Oktober 2014 - März 2015
Melissa Feinberg has been Associate Professor of History at Rutgers University, New Brunswick since 2008. Previously she was Associate Professor (2006-2008) and Assistant Professor (2000-2006) at the University of North Carolina at Charlotte. She received her Ph.D from the University of Chicago in 2000. She is an editor of Aspasia, a yearbook of women's and gender history in Central, Eastern and Southeastern Europe. She has received fellowships from the Woodrow Wilson Foundation, the Fulbright Foundation, and the American Council of Learned Societies.
In her research at the Kolleg, Melissa Feinberg will examine the contested history of fear in East-Central Europe during the Stalinist period (1948-1956). Rather than take the approach of the history of emotions, she will consider fear both as an essential element of political culture and as a component of everyday life. This research project is divided into two parts. The first will examine how the idea of a fearful East-Central Europe was created in both Eastern and Western propaganda. I will look at phenomena like show trials and the peace campaign (in the East) or the Crusade for Freedom and the publication of The Captive Mind (in the West) to illustrate how governments and the media on both sides of the Cold War divide characterized East-Central Europe as fearful and powerless. The second part will consider the complicated ways in which these messages were internalized and resisted. How did East-Central Europeans talk about their feelings of fear and powerlessness and what can these stories tell us about life in Stalinist East-Central Europe? I will particularly look at stories about the fear of informers, the fear of war and the fear of scarcity.
Elusive Equality: Gender, Citizenship and the Limits of Democracy in Czechoslovakia, 1918-1950 (Pittsburgh: University of Pittsburgh Press, 2006).
Democracy at Home: Family and Marriage Law in Interwar Czechoslovakia," in Sara Kimble and Marion Vera Rowekamp, eds., New Perspectives in European Women's Legal History (Routledg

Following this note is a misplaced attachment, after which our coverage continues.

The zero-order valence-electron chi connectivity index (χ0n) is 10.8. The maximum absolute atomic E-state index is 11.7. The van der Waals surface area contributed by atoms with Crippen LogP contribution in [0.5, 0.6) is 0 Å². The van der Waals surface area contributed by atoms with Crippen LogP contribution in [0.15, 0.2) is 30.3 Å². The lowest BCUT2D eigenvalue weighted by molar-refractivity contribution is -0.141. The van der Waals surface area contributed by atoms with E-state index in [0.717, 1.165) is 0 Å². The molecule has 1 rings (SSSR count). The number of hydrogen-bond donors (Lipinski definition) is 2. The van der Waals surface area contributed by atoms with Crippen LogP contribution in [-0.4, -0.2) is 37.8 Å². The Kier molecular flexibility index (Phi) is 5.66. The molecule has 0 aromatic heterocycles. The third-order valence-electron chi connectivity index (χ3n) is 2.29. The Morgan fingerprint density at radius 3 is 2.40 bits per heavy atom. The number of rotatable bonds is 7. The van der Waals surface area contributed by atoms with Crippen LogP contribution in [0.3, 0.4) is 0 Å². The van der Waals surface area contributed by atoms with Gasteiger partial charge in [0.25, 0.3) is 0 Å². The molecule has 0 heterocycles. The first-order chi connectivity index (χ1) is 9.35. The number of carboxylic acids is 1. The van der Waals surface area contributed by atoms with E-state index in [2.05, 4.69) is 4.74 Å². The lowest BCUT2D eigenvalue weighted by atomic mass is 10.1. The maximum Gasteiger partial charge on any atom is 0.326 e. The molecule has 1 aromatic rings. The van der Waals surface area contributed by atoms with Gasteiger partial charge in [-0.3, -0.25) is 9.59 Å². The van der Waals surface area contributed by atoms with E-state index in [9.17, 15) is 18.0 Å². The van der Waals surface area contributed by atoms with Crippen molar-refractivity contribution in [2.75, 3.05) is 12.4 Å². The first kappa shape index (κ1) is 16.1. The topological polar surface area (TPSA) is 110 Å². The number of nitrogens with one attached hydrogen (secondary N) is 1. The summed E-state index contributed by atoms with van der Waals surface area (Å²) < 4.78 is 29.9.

e: forthcoming, 2015).
"Soporific Bombs and American Flying Discs: War Fantasies in East-Central Europe, 1948-1956," Zeitschrift für Ostmitteleuropa-Forschung 6, no. 3 (2013): 450-471.
"Fantastic Truths, Compelling Lies: Radio Free Europe and the Response to the Slánský Trial in Czechoslovakia," Contemporary European History 22, no. 1 (2013): 107-125.
"Battling for Peace: The Transformation of the Women's Movement in Cold War Czechoslovakia and Eastern Europe," in Joanna Regulska and Bonnie Smith, eds., Women and Gender in Postwar Europe (London: Routledge, 2012): 16-33.
"The Survey Project: Researching the Everyday Experiences of Rural Czech Women and Imagining Modernity at the End of the Second World War," Journal of Women's History 23, no. 4 (2011): 82-107.
"Die Durchsetzung einer neuen Welt. Politische Prozesse in Osteuropa, 1948-1954," in Bernd Greiner, Christian Th. Müller and Dierk Walter, eds. Angst im Kalten Krieg (Hamburg: Hamburger Edition, 2009): 190-219.
"The New Woman Question: Gender, Nation and Citizenship in the First Czechoslovak Republic" in Mark Cornwall and RJW Evans, eds., Czechoslovakia in a Nationalist and Fascist Europe 1918-1948 Proceedings of the British Academy 140 (Oxford: Oxford University Press, 2007), 45-61.
James Krapfl, Revolution with a Human Face: Politics, Culture and Community in Czechoslovakia, 1989-1992 (Ithaca: Cornell University Press, 2013), in American Historical Review vol. 119, no. 4 (2014): 1382-1383 doi: 10.1093/ahr/119.4.1382.
James Mace Ward, Priest, Politician, Collaborator: Jozef Tiso and the Making of Fascist Slovakia (Ithaca, Cornell University Press, 2013), in Slavic Review 73, no. 2 (2014): 404-405.
Denisa Nečasová, Buduj vlast-posílíš mír! Ženské hnutí v českých zemích 1945-1955 (Brno: Matice moravská, 2011) in Bohemia 53, no. 1 (2013): 250-252.
Mark Cornwall, The Devil's Wall: The Nationalist Youth Mission of Heinz Rutha (Cambridge, MA: Harvard University Press, 2012) in German History 2012; doi: 10.1093/gerhis/ghs097.
Malgorzata Fidelis, Women, Communism and Industrialization in Postwar Poland (Cambridge: Cambridge University Press, 2010) in Annales 67, no. 3 (2012).
Please find more information on Melissa Feinberg on the website of the Rutgers University